Factors associated with vaccination among 32 women who were advised to receive vaccine were advice by obstetrician (P<0.001), employed status (P=0.02), and positive response from spouse (P=0.001). While level of education (P=0.19), number of children (P=0.26), and presence of co-morbidities (P=0.13) had no significant association with vaccine acceptance.
The pandemic influenza vaccination rate of 12.8% observed in our study is clearly sub-optimal to prevent serious influenza illness among pregnant women. Vaccination rates against seasonal influenza among pregnant women in the United States were consistently low before the present 2009 pandemic (24% during 2007-2008 season and 11.3% during 2008-2009 season). However, estimates of vaccination coverage among pregnant women in 10 regions in United States during the current pandemic had been historically high with a rate of 46.6%. In the present study, only 22.8% of study participants were advised by a health care provider to receive the vaccine. In comparison, 75.2% pregnant women were advised to receive the flu shot in the United States. Since in India, routine seasonal influenza vaccination is not administered to pregnant women in the past, advice on receiving the H1N1 vaccine, place of vaccine availability, advantages of vaccine to mother and fetus, safety of vaccine, and cost is highly desirable if provided by health-care providers. Our study observation that most individuals who were advised vaccine by their obstetrician received the vaccine highlights the impact of advice by the primary clinician. Although the present study observed that advice by other specialty doctors and health workers was not as successful as an obstetrician's advice it should not discourage them from giving advice on benefits of flu vaccination. Studies in the United States have shown that advice by health-care provider on vaccination and availability of vaccine at their clinic had resulted in better vaccination rates. Despite government efforts to spread the message on the need for vaccination through health workers, poster display, and media advertisement, it appears that they are less effective. Although the study could not identify the reason for this, it appeared that television is the most frequent communication media accessed by most pregnant women and private channels are more frequently viewed than government channels probably due to more entertainment content in the former. It may be prudent to suggest that government can encourage private partnership in media coverage of influenza vaccination programs in the near future. The study also suggests the importance of educating the spouse on benefits of vaccination to mother and fetus. The fact that only 4 of 32 women in the present study who were advised vaccination had fear about the safety of vaccine is encouraging since the proportion of patients who refuse vaccination due to reasons related to safety of vaccine is higher in western countries.[8,9] The study does have important limitations. First, the sample does not represent the entire group of pregnant women in Chennai during the study period. This limitation could not be averted since registries on pregnant women in public and private sector health clinics were not available. Although it can be argued that the representation should be based on birth rates in different regions of the city which could lessen the risk of a poor representative sample, a substantial number of births happening in Chennai were of women who have just migrated to the city for safe confinement and may not reflect the regional representation of pregnant women residing in Chennai. The second limitation is of possible geographical bias and the results of the present study should not be interpolated to sub-urban regions outside the main divisions of Chennai (north, south, and central) and probably other parts of the state.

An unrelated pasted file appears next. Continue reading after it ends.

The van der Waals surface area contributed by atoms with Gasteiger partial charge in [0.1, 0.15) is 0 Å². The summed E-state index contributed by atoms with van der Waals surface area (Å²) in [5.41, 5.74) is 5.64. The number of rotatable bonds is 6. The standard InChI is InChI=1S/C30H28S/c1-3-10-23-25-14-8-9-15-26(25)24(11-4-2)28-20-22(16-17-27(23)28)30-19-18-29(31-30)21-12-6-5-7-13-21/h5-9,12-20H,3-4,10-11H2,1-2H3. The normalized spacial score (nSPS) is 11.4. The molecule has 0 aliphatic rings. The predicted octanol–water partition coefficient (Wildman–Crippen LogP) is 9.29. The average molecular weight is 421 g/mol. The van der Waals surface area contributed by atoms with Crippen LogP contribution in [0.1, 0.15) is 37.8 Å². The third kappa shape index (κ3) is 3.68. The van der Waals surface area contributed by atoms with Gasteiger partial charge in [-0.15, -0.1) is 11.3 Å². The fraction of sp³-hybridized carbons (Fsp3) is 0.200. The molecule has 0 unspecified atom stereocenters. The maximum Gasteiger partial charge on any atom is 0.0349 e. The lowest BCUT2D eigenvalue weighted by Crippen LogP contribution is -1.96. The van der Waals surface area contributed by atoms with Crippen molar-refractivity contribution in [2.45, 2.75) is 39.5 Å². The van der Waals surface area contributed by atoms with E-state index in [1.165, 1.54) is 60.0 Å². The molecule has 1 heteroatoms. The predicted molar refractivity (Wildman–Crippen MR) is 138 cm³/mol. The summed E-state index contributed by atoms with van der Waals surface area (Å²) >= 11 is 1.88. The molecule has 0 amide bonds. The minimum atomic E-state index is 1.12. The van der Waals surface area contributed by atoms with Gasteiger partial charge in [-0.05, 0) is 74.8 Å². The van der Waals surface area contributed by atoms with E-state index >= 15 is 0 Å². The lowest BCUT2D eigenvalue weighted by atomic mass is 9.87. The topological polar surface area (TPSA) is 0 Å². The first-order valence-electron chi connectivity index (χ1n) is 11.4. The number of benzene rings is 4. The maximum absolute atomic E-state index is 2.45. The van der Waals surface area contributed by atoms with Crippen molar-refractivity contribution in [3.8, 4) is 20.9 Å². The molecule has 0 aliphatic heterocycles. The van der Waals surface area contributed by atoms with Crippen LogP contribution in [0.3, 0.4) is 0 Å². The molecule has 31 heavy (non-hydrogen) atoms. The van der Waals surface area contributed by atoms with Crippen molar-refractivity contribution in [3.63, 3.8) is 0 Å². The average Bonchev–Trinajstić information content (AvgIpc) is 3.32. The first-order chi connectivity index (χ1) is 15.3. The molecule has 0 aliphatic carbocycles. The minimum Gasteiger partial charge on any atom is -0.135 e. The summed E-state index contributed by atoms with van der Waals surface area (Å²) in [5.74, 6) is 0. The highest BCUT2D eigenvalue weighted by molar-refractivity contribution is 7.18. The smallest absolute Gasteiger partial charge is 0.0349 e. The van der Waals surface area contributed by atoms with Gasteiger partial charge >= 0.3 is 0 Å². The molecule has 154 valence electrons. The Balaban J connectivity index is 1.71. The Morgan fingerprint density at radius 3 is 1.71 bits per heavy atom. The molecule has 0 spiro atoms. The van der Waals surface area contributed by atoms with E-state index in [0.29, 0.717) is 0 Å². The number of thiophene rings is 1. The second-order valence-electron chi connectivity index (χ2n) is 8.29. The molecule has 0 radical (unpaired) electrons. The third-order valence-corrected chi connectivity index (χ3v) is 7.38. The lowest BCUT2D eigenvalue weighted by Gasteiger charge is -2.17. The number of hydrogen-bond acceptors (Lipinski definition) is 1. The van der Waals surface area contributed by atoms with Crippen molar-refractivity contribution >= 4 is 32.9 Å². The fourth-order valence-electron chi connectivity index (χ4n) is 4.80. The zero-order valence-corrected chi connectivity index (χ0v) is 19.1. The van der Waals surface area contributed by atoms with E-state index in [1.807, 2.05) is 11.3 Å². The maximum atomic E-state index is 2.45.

To conclude, observation on vaccination rates for pandemic influenza among pregnant women in Chennai, 2 months after the initiation of vaccination program is not encouraging. A better involvement from health care providers especially obstetricians with support from other specialists may improve vaccination rates. Educating the spouse of pregnant women about benefits of vaccine and involvement of private audio-visual media in the spreading the message can yield favorable results.
The authors thank the social and health workers Ms. Vengai, Ms. Poongothai, Ms. Amsa, Ms. Shantha, Mr. Vadivel, Mr. Anand, Ms. Alageswari for their help in identifying pregnant women and assisting investigators during survey.
Source of Support: Nil
Conflict of Interest: None declared.